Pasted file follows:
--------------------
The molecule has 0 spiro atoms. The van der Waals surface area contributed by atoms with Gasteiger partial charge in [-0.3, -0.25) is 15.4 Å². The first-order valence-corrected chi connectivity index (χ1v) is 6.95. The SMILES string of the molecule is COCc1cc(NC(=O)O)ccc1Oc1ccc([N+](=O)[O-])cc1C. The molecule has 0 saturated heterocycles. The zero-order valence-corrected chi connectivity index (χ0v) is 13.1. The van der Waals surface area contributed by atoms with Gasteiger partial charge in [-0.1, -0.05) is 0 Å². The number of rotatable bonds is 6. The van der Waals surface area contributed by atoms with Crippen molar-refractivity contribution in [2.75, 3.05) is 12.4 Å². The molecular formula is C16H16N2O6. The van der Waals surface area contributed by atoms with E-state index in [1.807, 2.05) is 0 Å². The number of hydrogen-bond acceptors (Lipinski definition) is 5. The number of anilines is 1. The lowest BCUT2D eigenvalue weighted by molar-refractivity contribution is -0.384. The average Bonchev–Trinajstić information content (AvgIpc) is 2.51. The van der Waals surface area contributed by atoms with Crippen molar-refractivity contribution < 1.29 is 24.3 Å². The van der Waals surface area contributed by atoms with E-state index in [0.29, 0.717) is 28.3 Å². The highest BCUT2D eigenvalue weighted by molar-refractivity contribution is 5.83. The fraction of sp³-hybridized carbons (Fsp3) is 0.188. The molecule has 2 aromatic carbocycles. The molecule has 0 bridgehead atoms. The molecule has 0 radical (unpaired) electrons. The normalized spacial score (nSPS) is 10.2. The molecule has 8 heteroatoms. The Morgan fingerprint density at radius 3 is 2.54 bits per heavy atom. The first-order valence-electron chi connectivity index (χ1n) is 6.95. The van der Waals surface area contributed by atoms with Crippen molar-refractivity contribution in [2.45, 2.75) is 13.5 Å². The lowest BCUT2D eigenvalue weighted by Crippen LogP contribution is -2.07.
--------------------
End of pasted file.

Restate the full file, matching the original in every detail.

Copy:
The molecule has 0 spiro atoms. The van der Waals surface area contributed by atoms with Gasteiger partial charge in [-0.3, -0.25) is 15.4 Å². The first-order valence-corrected chi connectivity index (χ1v) is 6.95. The SMILES string of the molecule is COCc1cc(NC(=O)O)ccc1Oc1ccc([N+](=O)[O-])cc1C. The molecule has 0 saturated heterocycles. The zero-order valence-corrected chi connectivity index (χ0v) is 13.1. The van der Waals surface area contributed by atoms with Gasteiger partial charge in [-0.1, -0.05) is 0 Å². The number of rotatable bonds is 6. The van der Waals surface area contributed by atoms with Crippen molar-refractivity contribution in [2.75, 3.05) is 12.4 Å². The molecular formula is C16H16N2O6. The van der Waals surface area contributed by atoms with E-state index in [1.807, 2.05) is 0 Å². The number of hydrogen-bond acceptors (Lipinski definition) is 5. The number of anilines is 1. The lowest BCUT2D eigenvalue weighted by molar-refractivity contribution is -0.384. The average Bonchev–Trinajstić information content (AvgIpc) is 2.51. The van der Waals surface area contributed by atoms with Crippen molar-refractivity contribution < 1.29 is 24.3 Å². The van der Waals surface area contributed by atoms with E-state index in [0.29, 0.717) is 28.3 Å². The highest BCUT2D eigenvalue weighted by molar-refractivity contribution is 5.83. The fraction of sp³-hybridized carbons (Fsp3) is 0.188. The molecule has 2 aromatic carbocycles. The molecule has 0 bridgehead atoms. The molecule has 0 radical (unpaired) electrons. The normalized spacial score (nSPS) is 10.2. The molecule has 8 heteroatoms. The Morgan fingerprint density at radius 3 is 2.54 bits per heavy atom. The first-order valence-electron chi connectivity index (χ1n) is 6.95. The van der Waals surface area contributed by atoms with Crippen molar-refractivity contribution in [2.45, 2.75) is 13.5 Å². The lowest BCUT2D eigenvalue weighted by Crippen LogP contribution is -2.07.